No-dig potatoes


No dig spuds
My backyard spuds on 15th July

If you don’t have the room, time, or inclination to maintain a vegetable plot you can still grow your own potatoes as long as you have room for a few planters as in the picture above. You won’t save much, if any, money but your own potatoes will be a treat unimaginable to anyone who has never tasted a potato harvested about 30 minutes before being eaten.

I first grew mine in old coal sacks, two or three, one inside the other, to keep the light out. I didn’t bother washing them and the plants don’t mind a bit of coal dust in their soil. When I was preparing for my second planting, I bought the two purpose made bags on the right above. These are bit more spacious, a bit sturdier, and have flaps you can open at the bottom to rob the potatoes out by. To be honest, unless these are really cheap I wouldn’t bother with them as getting at the potatoes from the top is not that hard or messy. Start off with coal bags if you can, just make a few drain holes about 1” above the bottom to stop the plants getting trench foot or similar from too much rain or watering.

Choose the potatoes you want to grow, if you want an early start and the ones you like are not in season yet, buy seed potatoes, otherwise I wait until we have some really nice potatoes from the grocer’s or supermarket, and set some aside. You’ll need two or three for each planter.

  1. Chitting – place your chosen potatoes in a dry tray and put on a warm window sill until you have shoots around 1” long. This may take as little as a week, or as long as three in my experience.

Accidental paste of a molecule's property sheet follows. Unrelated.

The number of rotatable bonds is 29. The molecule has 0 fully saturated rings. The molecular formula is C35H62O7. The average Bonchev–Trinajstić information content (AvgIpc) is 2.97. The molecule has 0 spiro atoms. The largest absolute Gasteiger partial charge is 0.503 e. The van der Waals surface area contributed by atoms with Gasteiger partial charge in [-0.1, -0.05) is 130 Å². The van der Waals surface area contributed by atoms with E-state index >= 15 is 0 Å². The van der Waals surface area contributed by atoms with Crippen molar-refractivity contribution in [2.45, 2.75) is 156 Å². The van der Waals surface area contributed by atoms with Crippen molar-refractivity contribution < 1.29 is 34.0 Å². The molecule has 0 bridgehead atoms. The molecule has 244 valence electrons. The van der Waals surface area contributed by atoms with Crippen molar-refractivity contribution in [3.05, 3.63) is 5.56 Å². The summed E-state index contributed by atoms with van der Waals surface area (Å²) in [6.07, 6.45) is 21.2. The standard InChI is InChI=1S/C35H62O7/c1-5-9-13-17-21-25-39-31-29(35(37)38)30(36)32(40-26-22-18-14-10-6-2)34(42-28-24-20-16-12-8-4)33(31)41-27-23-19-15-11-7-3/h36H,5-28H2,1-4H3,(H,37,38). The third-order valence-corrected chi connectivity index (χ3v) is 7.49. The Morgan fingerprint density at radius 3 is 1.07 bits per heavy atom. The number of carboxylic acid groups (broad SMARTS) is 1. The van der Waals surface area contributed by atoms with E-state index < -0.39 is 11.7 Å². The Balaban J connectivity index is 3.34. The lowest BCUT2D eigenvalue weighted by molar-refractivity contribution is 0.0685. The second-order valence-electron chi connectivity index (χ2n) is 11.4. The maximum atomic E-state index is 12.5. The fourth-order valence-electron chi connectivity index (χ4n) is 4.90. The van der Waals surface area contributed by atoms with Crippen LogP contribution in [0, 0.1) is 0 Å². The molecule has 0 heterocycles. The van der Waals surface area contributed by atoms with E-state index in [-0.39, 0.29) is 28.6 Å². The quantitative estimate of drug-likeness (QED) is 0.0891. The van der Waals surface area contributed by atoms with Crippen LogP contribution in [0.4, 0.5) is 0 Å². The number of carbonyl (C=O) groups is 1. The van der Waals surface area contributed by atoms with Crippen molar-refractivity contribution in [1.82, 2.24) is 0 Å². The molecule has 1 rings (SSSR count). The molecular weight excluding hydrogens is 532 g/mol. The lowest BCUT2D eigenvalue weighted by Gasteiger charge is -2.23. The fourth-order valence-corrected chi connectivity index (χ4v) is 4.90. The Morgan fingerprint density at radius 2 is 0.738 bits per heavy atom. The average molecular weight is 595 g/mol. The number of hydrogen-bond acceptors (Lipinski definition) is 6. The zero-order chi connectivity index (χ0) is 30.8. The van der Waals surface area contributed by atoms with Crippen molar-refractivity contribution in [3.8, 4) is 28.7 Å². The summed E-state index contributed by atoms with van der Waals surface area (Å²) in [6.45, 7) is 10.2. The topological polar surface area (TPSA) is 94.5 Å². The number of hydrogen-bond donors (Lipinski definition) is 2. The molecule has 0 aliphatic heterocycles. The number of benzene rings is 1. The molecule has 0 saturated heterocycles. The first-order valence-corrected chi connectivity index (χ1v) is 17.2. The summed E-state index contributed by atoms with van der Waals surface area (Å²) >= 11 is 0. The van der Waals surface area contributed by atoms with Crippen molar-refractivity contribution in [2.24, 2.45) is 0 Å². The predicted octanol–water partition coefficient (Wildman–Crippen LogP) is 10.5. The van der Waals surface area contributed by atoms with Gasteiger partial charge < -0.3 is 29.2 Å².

2. Prepare the planter – a layer of soil 6” deep in the bottom is ideal. If you have some garden soil or compost already you can use that but I am always a bit circumspect about what I am introducing in the way of mites, creepy-crawlies and other such so I buy some cheap grow-bags or seed and cutting compost, whatever is on offer at the time, and use that.
  3. Place the chitted potatoes in the soil in the planters with the shoots upwards, and cover with about 1” of soil. Water well and check every day or two, don’t let the soil get too dry.
  4. When they have grown to about 6” tall, cover them up except the top 1” with soil. Keep watering regularly, they’re quite thirsty.
  5. Repeat as above every time they are about 6” tall.
  6. When the bag is full, keep up the watering until the flowers come. (Mine get a watering can each per day at present).
  7. Once the plants have flowered you can start harvesting, just taking enough for immediate consumption. Keep watering.
  8. When you have no more potatoes left, compost the plants and use the soil for other purposes. If there will be time for another crop you could re-use the soil. I’ve never kept the same soil from year to year as I always have some other use for it, and I expect it wouldn’t be wise to re-use it for potatoes anyway as it may harbour pests and diseases and be too depleted of nutrients to work well in a year’s time.

Leave a Reply

Fill in your details below or click an icon to log in: Logo

You are commenting using your account. Log Out /  Change )

Google photo

You are commenting using your Google account. Log Out /  Change )

Twitter picture

You are commenting using your Twitter account. Log Out /  Change )

Facebook photo

You are commenting using your Facebook account. Log Out /  Change )

Connecting to %s

Crafting software and music from twigs and bits of string up a mountain in the Welsh Valleys

%d bloggers like this: